The idea was to combine the benefits from providing heroin free from contaminants and adulterants, and used with clean injecting equipment with the benefits of regular access to services and supervised use in a safe and hygienic venue.

By 1994, the first HAT clinics were opened as part of a three year national trial and its success prompted the federal government to expand the trial, with the aim of accommodating at least 15 per cent of the nation’s estimated 30,000 heroin users at the time.

And the results were remarkable.

Deaths from heroin overdoses in Switzerland dropped by half and needle-transmitted HIV infections plunged. Crime rate associated with drug use also declined, according to the Swiss Federal Office of Public Health.

Frank engagement

Malaysia has had its own success with heroin-assisted treatment. In 2005, the Ministry of Health rolled out a nationwide government-financed methadone substitution programme, which helped curb the spread of HIV infections via injecting drug use (IDU).

Seven years after it was introduced, HIV transmission dropped by 39 per cent. In 2017, only 115 cases of new IDU-caused infection were reported.

MoH’s evaluation of the Malaysian Methadone Treatment Outcome Study (MyTOS) also showed significant reduction in relapse rate among the programme’s patients.

The evidence of success has helped facilitate talks about decriminalising addiction, a policy the Pakatan Harapan administration is keen to adopt but is forced to put on hold due to opposition from political conservatives including hawks within law enforcement agencies.

Until today, drug dependants in Malaysia are still treated as criminals. Those arrested are either imprisoned or confined in government rehabilitation centres. Both methods have shown marginal success, with official data showing no reduction in drug-related cases.

But Dreifuss said conservative resistance to pro-decriminalisation policies is common worldwide, Switzerland being among them.

The Swiss public were initially sceptical of her reforms, she noted, and were only supportive after years of genuine and frank engagement — especially with quarters like the country’s two main Churches or conservative political parties who were most resistant to the reforms.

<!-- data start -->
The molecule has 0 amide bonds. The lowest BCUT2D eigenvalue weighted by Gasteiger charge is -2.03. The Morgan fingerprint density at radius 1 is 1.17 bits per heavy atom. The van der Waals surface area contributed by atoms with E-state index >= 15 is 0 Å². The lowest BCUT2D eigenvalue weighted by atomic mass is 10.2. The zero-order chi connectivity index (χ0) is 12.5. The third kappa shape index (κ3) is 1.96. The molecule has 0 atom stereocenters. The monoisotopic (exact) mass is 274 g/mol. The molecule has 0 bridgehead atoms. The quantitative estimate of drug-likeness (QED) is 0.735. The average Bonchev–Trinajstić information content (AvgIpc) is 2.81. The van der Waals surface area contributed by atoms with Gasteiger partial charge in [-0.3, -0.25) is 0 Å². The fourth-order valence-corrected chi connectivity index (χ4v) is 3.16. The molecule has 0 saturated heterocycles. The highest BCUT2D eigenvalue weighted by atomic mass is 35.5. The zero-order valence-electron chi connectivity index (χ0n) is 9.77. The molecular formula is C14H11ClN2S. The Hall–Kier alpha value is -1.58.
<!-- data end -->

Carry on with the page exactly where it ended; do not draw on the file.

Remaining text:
“On one side make a pilot project, evaluate the project and share the information and be honest with the people; be ready to renounce if the measure you proposed is unsuccessful,” she said.

“Secondly we brought everyone together to talk. We had the support of the Churches... and we also have a large Muslim population but we never get opposition from the Muslims, never.”

No political will

In Malaysia, drug law reform activists said there has been a lack of willingness by both proponents of decriminalisation and conservatives to sit down and debate the problem openly, which is hindering crucial reforms.

As a result, rights groups said injustices that victimise dependents — often those from poor households — continue unabated. Inmates arrested for drug-related cases still form the largest prison population, and most for minor offences like small possession or for drug use.

Deputy Prime Minister Datuk Seri Dr Wan Azizah Wan Ismail said last year that in 2018 alone over 25,000 cases were detected by the National Anti-Drugs Agency (AADK), equally spread between new and repeat offenders.

But the Swiss are all too familiar with the problem, Dreifuss said. Before her government revamped its drug laws, punitive measures only led to more arrests and mostly involving drug abuse. Only a few traffickers were incarcerated.

“We knew it wasn’t working so we needed to change but to do that, we needed to get everyone’s support for the programme,” she said.